Meaning of Baddha Padmasana
Baddha means locked or bound in Sanskrit. This pose is called locked lotus pose, because the limbs of the body, while in Padmasana posture, are firmly locked up and immobilized to enhance its steadiness. In this posture, the big toes are clasped by the fingers, with the arms crossed from behind.
Yoga Texts and Baddha Padmasana
The Baddha Padmasana is putatively a contemporary variant of the Padmasana. However, texts suggest that the Baddha Padmasana may well be the original posture called Padmasana, while the contemporary Padmasana is derived from the 'bound' form.
Both the Hatha Yoga Pradipika (1400 AD) and the Gheranda Samhita (1800 AD) describe postures named Padmasana that are equivalent to the contemporary Baddha Padmasana. The Shiva Samhita, another major Hatha Yoga text, also describes the Padmasana in a fashion similar to the contemporary Baddha Padmasana. However, The Shri Tattva Nidhi, a 19th century text, gives a description of the Padmasana matching the contemporary posture, indicating that it was only by the 19th century or a few decades before, that the modern version began to be practiced.
Practice of Baddha Padmasana:
1. Assume the Padmasana posture, placing the feet high on the thighs, close towards the groin.
2. Extend your right arm behind your back and reach round until your right band is near the left hip.
3. Lean forward a little.
4. Twisting the trunk to the right, catch hold of the right big toe, resting on the left thigh firmly with the forefinger and the middle finger.
5. Sit erect and hold the position for a few seconds.
6. Similarly, extend the left arm behind your back and crossing the right forearm, reach round until the left hand is near the right hip.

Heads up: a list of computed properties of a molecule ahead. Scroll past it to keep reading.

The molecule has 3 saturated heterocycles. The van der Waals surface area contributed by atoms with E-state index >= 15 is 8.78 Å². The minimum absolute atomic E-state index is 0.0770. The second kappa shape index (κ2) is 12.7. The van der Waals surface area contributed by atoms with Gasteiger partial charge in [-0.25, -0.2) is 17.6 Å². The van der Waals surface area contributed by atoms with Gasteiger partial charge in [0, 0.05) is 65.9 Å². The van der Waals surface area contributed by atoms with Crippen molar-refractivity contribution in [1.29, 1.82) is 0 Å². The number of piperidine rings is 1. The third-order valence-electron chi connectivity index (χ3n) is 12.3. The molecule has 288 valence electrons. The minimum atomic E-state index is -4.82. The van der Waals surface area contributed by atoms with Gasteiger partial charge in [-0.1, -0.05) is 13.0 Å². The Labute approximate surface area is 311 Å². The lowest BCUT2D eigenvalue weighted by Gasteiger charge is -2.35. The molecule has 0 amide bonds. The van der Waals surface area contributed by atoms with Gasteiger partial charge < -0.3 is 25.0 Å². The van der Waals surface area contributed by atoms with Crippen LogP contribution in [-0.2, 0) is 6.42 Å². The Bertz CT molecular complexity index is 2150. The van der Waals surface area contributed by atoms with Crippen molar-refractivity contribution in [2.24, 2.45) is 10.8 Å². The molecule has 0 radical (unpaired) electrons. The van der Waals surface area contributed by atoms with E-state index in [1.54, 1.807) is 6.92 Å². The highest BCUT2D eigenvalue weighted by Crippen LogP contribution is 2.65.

7. Lean forward a little.
8. Twisting the trunk to the left and bringing the shoulder blades together, catch hold of the left big toe resting on the right thigh firmly with the forefinger and the middle finger.
9. Sit erect and hold the position for a few seconds.
10. The arms and legs are now firmly locked-up.
11. Keep the spine, neck and head erect.
12. Draw in the abdomen.
13. Both knees must press the ground.
14. Look straight ahead.
15. Breathe normally.
16. This is the final position.
17. Maintain this posture motionless for about ten seconds or as long it is comfortable.
18. Release the hands and unlock the foot lock.
19. Stretch out the legs again and assume the normal sitting position.
20. Practice the same, alternating the legs.
Effects of Baddha Padmasana
1. The benefits of Padmasana also accrue from Baddha Padmasana and bring greater flexibility to the legs.
2. The stubborn joints of the shoulders, elbows, wrists, lower back, hips, knees, ankles and toes arc well stretched and become more supple.
3. Pain in the shoulders and back is alleviated.
4. It improves the posture by rectifying any unnatural curvature of the spine.
5. The asana increases the range of the shoulder movements
6. This Asana is useful in constipation and improves digestive power.
7. It helps in keeping the spine erect.
8. It is beneficial in Arthritis.
Precautions during Baddha Padmasana
1. Practice this asana only after mastering Padmasana as it demands a high degree of skill.
2. Grasp the right big toe with the fingers of the right hand and the left with the fingers of the left hand.
3. Pregnant women must not practice this asana.
Mastery in Padmasana is a must before practicing this asana; however just mastery in padmasana doesn't guarantee that you will perfect this asana at your first attempt itself. Those feeling discomfort should not force themselves.